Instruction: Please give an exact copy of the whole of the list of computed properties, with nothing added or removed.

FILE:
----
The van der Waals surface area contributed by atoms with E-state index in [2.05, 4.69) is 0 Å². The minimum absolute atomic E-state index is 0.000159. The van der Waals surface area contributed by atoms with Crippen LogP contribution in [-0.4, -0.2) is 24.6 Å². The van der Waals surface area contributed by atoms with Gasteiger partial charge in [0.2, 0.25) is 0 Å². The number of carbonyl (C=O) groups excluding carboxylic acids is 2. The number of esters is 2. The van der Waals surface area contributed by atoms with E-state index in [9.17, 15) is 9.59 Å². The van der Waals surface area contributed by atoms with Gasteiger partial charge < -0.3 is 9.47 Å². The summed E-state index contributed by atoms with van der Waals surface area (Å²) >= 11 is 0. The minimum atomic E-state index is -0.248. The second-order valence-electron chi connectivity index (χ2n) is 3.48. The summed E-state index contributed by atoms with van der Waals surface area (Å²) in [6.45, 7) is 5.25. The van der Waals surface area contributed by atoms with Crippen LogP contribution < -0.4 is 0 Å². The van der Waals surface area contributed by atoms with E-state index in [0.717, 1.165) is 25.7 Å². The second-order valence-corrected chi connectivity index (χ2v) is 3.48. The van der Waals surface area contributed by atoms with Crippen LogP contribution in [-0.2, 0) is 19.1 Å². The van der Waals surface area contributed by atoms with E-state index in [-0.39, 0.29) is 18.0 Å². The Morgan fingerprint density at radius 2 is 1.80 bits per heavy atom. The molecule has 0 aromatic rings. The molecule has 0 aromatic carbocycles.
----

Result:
The van der Waals surface area contributed by atoms with E-state index in [2.05, 4.69) is 0 Å². The minimum absolute atomic E-state index is 0.000159. The van der Waals surface area contributed by atoms with Crippen LogP contribution in [-0.4, -0.2) is 24.6 Å². The van der Waals surface area contributed by atoms with Gasteiger partial charge in [0.2, 0.25) is 0 Å². The number of carbonyl (C=O) groups excluding carboxylic acids is 2. The number of esters is 2. The van der Waals surface area contributed by atoms with E-state index in [9.17, 15) is 9.59 Å². The van der Waals surface area contributed by atoms with Gasteiger partial charge < -0.3 is 9.47 Å². The summed E-state index contributed by atoms with van der Waals surface area (Å²) >= 11 is 0. The minimum atomic E-state index is -0.248. The second-order valence-electron chi connectivity index (χ2n) is 3.48. The summed E-state index contributed by atoms with van der Waals surface area (Å²) in [6.45, 7) is 5.25. The van der Waals surface area contributed by atoms with Crippen LogP contribution < -0.4 is 0 Å². The van der Waals surface area contributed by atoms with E-state index in [0.717, 1.165) is 25.7 Å². The second-order valence-corrected chi connectivity index (χ2v) is 3.48. The van der Waals surface area contributed by atoms with Crippen LogP contribution in [-0.2, 0) is 19.1 Å². The van der Waals surface area contributed by atoms with E-state index in [-0.39, 0.29) is 18.0 Å². The Morgan fingerprint density at radius 2 is 1.80 bits per heavy atom. The molecule has 0 aromatic rings. The molecule has 0 aromatic carbocycles.